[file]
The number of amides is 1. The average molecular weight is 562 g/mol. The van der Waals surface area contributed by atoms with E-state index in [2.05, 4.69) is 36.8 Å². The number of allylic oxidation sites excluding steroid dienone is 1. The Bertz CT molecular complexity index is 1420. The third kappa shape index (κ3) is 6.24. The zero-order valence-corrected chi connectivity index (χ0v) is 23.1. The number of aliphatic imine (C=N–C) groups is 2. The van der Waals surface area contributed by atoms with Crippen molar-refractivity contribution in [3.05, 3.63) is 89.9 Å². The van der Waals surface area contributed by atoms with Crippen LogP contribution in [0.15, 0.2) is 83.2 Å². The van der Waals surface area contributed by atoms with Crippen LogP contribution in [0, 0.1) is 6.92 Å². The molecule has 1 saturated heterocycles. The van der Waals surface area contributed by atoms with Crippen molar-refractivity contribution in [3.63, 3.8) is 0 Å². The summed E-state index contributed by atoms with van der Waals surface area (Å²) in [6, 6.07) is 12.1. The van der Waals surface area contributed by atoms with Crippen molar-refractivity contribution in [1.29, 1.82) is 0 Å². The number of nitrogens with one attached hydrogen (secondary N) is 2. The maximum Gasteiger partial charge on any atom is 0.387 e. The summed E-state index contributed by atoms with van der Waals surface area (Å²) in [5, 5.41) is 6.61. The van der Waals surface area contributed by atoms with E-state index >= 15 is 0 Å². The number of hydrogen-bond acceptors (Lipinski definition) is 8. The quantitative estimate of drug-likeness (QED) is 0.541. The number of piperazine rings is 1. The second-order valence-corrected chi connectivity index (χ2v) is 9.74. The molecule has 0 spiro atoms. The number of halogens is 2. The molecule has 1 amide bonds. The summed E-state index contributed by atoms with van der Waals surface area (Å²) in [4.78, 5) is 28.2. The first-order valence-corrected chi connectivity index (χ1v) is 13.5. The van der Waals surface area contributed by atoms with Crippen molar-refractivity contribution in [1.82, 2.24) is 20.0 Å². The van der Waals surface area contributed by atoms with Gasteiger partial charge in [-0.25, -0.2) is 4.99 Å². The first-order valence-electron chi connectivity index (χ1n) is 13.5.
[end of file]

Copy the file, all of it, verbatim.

The number of amides is 1. The average molecular weight is 562 g/mol. The van der Waals surface area contributed by atoms with E-state index in [2.05, 4.69) is 36.8 Å². The number of allylic oxidation sites excluding steroid dienone is 1. The Bertz CT molecular complexity index is 1420. The third kappa shape index (κ3) is 6.24. The zero-order valence-corrected chi connectivity index (χ0v) is 23.1. The number of aliphatic imine (C=N–C) groups is 2. The van der Waals surface area contributed by atoms with Crippen molar-refractivity contribution in [3.05, 3.63) is 89.9 Å². The van der Waals surface area contributed by atoms with Crippen LogP contribution in [0.15, 0.2) is 83.2 Å². The van der Waals surface area contributed by atoms with Crippen LogP contribution in [0, 0.1) is 6.92 Å². The molecule has 1 saturated heterocycles. The van der Waals surface area contributed by atoms with Crippen molar-refractivity contribution in [3.63, 3.8) is 0 Å². The summed E-state index contributed by atoms with van der Waals surface area (Å²) in [6, 6.07) is 12.1. The van der Waals surface area contributed by atoms with Crippen molar-refractivity contribution in [1.29, 1.82) is 0 Å². The number of nitrogens with one attached hydrogen (secondary N) is 2. The maximum Gasteiger partial charge on any atom is 0.387 e. The summed E-state index contributed by atoms with van der Waals surface area (Å²) in [5, 5.41) is 6.61. The van der Waals surface area contributed by atoms with E-state index >= 15 is 0 Å². The number of hydrogen-bond acceptors (Lipinski definition) is 8. The quantitative estimate of drug-likeness (QED) is 0.541. The number of piperazine rings is 1. The second-order valence-corrected chi connectivity index (χ2v) is 9.74. The molecule has 0 spiro atoms. The number of halogens is 2. The molecule has 1 amide bonds. The summed E-state index contributed by atoms with van der Waals surface area (Å²) in [4.78, 5) is 28.2. The first-order valence-corrected chi connectivity index (χ1v) is 13.5. The van der Waals surface area contributed by atoms with Crippen molar-refractivity contribution in [1.82, 2.24) is 20.0 Å². The van der Waals surface area contributed by atoms with Gasteiger partial charge in [-0.25, -0.2) is 4.99 Å². The first-order valence-electron chi connectivity index (χ1n) is 13.5.